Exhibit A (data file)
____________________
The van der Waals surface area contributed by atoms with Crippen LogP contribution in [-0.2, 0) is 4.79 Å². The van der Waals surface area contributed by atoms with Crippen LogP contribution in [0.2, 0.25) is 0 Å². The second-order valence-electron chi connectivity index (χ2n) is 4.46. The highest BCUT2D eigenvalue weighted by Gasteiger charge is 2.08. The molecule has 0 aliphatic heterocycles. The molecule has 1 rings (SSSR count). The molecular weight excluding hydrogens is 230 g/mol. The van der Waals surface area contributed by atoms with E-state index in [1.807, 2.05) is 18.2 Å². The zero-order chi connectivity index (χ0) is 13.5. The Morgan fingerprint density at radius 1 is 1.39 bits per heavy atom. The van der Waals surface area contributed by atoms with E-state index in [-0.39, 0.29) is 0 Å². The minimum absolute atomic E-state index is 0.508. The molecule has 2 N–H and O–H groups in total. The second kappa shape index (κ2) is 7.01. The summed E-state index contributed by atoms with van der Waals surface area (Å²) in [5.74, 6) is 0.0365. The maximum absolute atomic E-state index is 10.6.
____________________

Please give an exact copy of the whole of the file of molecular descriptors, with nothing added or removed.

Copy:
The van der Waals surface area contributed by atoms with Crippen LogP contribution in [-0.2, 0) is 4.79 Å². The van der Waals surface area contributed by atoms with Crippen LogP contribution in [0.2, 0.25) is 0 Å². The second-order valence-electron chi connectivity index (χ2n) is 4.46. The highest BCUT2D eigenvalue weighted by Gasteiger charge is 2.08. The molecule has 0 aliphatic heterocycles. The molecule has 1 rings (SSSR count). The molecular weight excluding hydrogens is 230 g/mol. The van der Waals surface area contributed by atoms with E-state index in [1.807, 2.05) is 18.2 Å². The zero-order chi connectivity index (χ0) is 13.5. The Morgan fingerprint density at radius 1 is 1.39 bits per heavy atom. The van der Waals surface area contributed by atoms with E-state index in [-0.39, 0.29) is 0 Å². The minimum absolute atomic E-state index is 0.508. The molecule has 2 N–H and O–H groups in total. The second kappa shape index (κ2) is 7.01. The summed E-state index contributed by atoms with van der Waals surface area (Å²) in [5.74, 6) is 0.0365. The maximum absolute atomic E-state index is 10.6.